The Big Question: Why are car tax rates going up on older vehicles, and is the move unfair?

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Indy Lifestyle Online

Why are we asking this now?

There are signs of another tax rebellion in the Commons and increasing protests across the country over changes to car tax which will see millions hit with a higher rate. Around 35 Labour MPs are worried the proposed increase will hit larger, older cars typically owned by less well-off families especially hard. Austin Mitchell, among others, is preparing to stop the Government in its tracks.

"It is a bombshell that will explode when it comes into force," he said. "We are warning this will hit people and will hit the Government." The hike in the Vehicle Excise Duty (VED) comes as petrol and diesel prices have hit record levels and the fuel protesters are blockading the roads again.

Who is affected?

Mainly, anyone who drives a car registered between March 2001 and March 2006 and which officially emits more than 186g of carbon dioxide for every kilometre travelled. There used to be an exemption from the higher rate of VED,but that was dropped in the last Budget. Instead their tax will rise from £210 this year to £300 next year and to £430 in 2010.

The Renault Espace and Ford Mondeo are typical victims – a five-year-old people carrier or perhaps a saloon or estate car bought privately by a family which needs the space and, thus, the larger engine needed to push such a car along. Some, at least, of these will be driven by households already on a tight budget and hit hard by the resurgence in inflation of food and fuel costs (and the abolition of the 10p tax band, if that had been allowed to go through without compensation).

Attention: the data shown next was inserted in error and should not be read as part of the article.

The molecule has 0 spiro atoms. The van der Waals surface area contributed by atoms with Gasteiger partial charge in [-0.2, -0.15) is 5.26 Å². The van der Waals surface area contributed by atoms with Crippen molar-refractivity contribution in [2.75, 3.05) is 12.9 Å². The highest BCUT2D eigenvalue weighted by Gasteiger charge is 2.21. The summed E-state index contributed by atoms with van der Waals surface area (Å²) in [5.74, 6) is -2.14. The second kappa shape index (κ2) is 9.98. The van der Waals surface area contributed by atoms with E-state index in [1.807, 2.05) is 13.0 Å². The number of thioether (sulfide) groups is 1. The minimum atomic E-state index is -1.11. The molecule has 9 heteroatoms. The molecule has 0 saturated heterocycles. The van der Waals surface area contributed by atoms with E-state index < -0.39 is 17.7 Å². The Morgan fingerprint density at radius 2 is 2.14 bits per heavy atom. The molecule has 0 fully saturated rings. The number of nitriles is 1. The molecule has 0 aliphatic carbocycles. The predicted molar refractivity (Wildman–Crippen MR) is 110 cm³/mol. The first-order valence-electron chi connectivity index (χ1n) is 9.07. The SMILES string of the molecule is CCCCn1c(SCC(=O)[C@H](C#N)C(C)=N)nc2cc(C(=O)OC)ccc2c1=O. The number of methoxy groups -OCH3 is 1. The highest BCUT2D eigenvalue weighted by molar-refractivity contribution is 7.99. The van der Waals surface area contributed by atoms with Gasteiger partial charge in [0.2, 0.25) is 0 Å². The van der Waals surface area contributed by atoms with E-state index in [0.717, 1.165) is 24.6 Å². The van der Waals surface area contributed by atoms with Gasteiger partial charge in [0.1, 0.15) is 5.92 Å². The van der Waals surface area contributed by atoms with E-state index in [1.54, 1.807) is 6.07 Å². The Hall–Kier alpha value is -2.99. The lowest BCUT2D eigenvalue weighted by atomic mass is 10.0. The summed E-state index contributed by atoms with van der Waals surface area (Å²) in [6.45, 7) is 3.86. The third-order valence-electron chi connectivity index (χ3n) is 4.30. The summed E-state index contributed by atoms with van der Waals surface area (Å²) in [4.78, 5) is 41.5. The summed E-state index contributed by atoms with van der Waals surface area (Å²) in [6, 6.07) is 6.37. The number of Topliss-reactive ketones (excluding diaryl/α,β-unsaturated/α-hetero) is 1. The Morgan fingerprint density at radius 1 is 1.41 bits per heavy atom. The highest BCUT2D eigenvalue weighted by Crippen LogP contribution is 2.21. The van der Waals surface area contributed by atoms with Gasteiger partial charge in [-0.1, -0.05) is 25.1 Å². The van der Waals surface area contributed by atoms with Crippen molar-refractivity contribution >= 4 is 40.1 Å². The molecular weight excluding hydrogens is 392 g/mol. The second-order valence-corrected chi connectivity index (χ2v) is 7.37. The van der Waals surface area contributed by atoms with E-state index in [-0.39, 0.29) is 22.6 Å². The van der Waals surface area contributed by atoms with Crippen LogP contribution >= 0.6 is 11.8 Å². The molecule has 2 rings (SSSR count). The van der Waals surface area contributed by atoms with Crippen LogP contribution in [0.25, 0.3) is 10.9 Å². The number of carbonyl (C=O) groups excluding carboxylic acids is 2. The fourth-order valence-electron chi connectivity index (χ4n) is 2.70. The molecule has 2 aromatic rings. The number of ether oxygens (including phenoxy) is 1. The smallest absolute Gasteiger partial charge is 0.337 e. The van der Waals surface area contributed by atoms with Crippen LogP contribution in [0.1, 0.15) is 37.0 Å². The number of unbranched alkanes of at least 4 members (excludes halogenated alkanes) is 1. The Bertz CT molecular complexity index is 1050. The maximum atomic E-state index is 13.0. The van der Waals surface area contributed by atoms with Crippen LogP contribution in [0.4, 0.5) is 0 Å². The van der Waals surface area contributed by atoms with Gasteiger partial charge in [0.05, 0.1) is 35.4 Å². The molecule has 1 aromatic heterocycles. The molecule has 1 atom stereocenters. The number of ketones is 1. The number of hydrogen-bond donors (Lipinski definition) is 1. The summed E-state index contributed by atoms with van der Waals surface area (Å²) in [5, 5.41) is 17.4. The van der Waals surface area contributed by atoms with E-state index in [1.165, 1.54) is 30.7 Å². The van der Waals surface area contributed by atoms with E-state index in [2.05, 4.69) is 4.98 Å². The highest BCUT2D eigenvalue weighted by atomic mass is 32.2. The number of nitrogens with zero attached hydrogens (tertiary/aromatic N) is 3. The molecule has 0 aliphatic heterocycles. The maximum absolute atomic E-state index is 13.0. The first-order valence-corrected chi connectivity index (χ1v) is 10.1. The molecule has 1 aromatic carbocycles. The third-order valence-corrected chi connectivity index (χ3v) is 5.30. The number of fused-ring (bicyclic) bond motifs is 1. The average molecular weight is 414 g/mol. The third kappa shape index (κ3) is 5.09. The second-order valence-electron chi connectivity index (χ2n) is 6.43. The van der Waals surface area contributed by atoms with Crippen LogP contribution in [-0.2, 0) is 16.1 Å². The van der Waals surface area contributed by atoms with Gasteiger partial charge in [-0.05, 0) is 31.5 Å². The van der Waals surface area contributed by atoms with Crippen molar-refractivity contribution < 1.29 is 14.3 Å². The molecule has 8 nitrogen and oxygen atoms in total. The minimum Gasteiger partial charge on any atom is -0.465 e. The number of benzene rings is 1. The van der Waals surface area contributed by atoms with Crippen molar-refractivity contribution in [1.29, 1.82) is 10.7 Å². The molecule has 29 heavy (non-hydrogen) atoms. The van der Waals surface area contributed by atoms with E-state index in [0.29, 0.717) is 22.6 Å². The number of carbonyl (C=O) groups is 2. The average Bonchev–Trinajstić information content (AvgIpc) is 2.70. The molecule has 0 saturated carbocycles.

In many cases the increase in the cost of taxing it renders the vehicle effectively worthless, and in almost all cases the value of the car will soon be badly damaged. Thus, the owners of these cars suffer a loss of thousands of pounds that could not have been easily foreseen when they bought their cars. They claim that this is effectively a retrospective tax, traditionally avoided by governments on the grounds of equity. Even Friends of the Earth say it gives green taxes "a bad name".

Why did the Government do it?